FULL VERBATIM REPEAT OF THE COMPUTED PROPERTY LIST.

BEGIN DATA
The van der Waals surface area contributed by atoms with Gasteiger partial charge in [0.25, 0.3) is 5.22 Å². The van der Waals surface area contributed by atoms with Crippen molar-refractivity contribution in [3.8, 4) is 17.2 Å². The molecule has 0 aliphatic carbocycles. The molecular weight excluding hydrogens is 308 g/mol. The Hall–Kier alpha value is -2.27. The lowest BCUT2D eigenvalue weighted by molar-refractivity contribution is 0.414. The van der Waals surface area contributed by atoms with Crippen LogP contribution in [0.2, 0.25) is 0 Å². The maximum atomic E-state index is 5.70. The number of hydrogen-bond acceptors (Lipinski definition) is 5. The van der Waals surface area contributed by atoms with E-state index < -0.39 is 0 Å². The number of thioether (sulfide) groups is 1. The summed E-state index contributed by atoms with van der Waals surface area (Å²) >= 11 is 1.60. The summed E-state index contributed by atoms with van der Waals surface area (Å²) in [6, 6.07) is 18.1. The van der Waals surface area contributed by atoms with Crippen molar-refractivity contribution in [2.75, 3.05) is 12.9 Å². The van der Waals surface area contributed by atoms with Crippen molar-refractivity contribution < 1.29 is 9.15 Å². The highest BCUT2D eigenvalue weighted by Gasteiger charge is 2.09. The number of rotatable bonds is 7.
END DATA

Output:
The van der Waals surface area contributed by atoms with Gasteiger partial charge in [0.25, 0.3) is 5.22 Å². The van der Waals surface area contributed by atoms with Crippen molar-refractivity contribution in [3.8, 4) is 17.2 Å². The molecule has 0 aliphatic carbocycles. The molecular weight excluding hydrogens is 308 g/mol. The Hall–Kier alpha value is -2.27. The lowest BCUT2D eigenvalue weighted by molar-refractivity contribution is 0.414. The van der Waals surface area contributed by atoms with Crippen LogP contribution in [0.2, 0.25) is 0 Å². The maximum atomic E-state index is 5.70. The number of hydrogen-bond acceptors (Lipinski definition) is 5. The van der Waals surface area contributed by atoms with E-state index < -0.39 is 0 Å². The number of thioether (sulfide) groups is 1. The summed E-state index contributed by atoms with van der Waals surface area (Å²) >= 11 is 1.60. The summed E-state index contributed by atoms with van der Waals surface area (Å²) in [6, 6.07) is 18.1. The van der Waals surface area contributed by atoms with Crippen molar-refractivity contribution in [2.75, 3.05) is 12.9 Å². The van der Waals surface area contributed by atoms with Crippen molar-refractivity contribution < 1.29 is 9.15 Å². The highest BCUT2D eigenvalue weighted by Gasteiger charge is 2.09. The number of rotatable bonds is 7.